ENFIELD, Conn. (WWLP) – Police helped a snapping turtle get out of the road in Enfield Saturday.
According to the Enfield Police Department, while on patrol an officer saw a snapping turtle in the middle of Taylor Road. He moved the turtle from the roadway to a nearby water source. The officer estimates the turtle weighed approximately 40 pounds and it’s shell had a circumference of 18 inches. A turtle this size is estimated to be 100 years old.
Turtles travel to new areas to find food and nest from mid-May to early July. They have a good sense of direction and may be on their way to wetlands or open, upland sites such as lawns, gravel pits, or roadsides for nesting. If you find a turtle, do not move it far away.
“Adult turtles can live past 80 years. Young turtles and eggs, on the other hand, have a variety of predators and a low chance of reaching adulthood,” says Dr. Mike Jones, MassWildlife State Herpetologist. “This is why it’s especially important to protect older adult turtles from cars, especially during this time of year when turtles are crossing roads more frequently.” Losing any adult turtles, particularly adult females, is a serious problem that can lead to the eventual local extinction of a population.
MassWildlife provided the following tips incase you see a turtle in the road:
- Be safe. Do not risk getting hurt or causing harm to others by unsafely pulling off the road or trying to dodge traffic. If the opportunity to safely move a turtle from the road occurs, move it in the direction it was heading and off the edge of the road. The turtle is trying to get to habitats and resources it needs and knows. Do not take turtles home or move them to a “better” location; turtles should not be moved more than 100 yards from where they are found.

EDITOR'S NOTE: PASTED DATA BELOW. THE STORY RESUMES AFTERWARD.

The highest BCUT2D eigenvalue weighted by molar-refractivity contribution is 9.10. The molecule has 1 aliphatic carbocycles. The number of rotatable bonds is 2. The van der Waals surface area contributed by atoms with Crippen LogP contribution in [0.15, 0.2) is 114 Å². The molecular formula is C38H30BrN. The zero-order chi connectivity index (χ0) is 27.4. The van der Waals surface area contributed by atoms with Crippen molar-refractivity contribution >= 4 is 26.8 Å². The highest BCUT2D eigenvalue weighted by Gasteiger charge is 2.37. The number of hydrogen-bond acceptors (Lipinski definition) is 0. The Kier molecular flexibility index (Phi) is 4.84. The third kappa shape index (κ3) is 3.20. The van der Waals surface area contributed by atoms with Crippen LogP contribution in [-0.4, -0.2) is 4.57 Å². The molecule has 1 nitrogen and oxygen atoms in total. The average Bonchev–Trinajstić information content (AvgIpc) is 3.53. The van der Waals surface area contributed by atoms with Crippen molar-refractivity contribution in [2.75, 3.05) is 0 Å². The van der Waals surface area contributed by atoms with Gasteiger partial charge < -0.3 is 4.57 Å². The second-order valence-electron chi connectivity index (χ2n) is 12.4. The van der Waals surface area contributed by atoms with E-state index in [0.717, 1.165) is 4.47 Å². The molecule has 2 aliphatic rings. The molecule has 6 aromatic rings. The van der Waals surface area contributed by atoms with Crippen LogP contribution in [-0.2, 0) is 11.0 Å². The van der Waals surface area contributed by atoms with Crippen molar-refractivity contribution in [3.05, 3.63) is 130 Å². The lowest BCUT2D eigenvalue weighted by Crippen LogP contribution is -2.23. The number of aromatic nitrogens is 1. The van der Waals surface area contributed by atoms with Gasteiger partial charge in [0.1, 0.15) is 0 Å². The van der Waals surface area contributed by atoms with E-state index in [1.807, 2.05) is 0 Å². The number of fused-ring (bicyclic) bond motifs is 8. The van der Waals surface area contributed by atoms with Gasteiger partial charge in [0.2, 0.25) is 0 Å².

- How to handle turtles: Most turtles should be grasped gently along the shell edge near the mid-point of the body. However, snapping turtles are fast and have very powerful jaws that can inflict a bad bite. A snapping turtle can reach your hands if you lift it by the sides of its shell. If you must move a snapping turtle, use a broom to coax it into a plastic tub or box. Never lift a snapping turtle only by the tail; this can injure their spine.
- Slow down. Watch for turtles on roadways bordered by wetlands on both sides. These areas are commonly used as crossing points. Also, remember areas where you’ve seen turtles crossing in the past. Turtles are animals of repetition and chances are, more turtles will likely cross there or somewhere close by.
- Inform MassWildlife. If you see turtles crossing the road, report it! Information that you provide on the Linking Landscapes online portal helps MassWildlife and MassDOT prioritize transportation projects to help turtles and other wildlife safely cross roads and keep drivers safe. Just as importantly, contact your town Conservation Commission and local conservation partners to evaluate resources within your town to help turtles. Signage, barrier fencing, or seasonal speed bumps help reduce roadkill.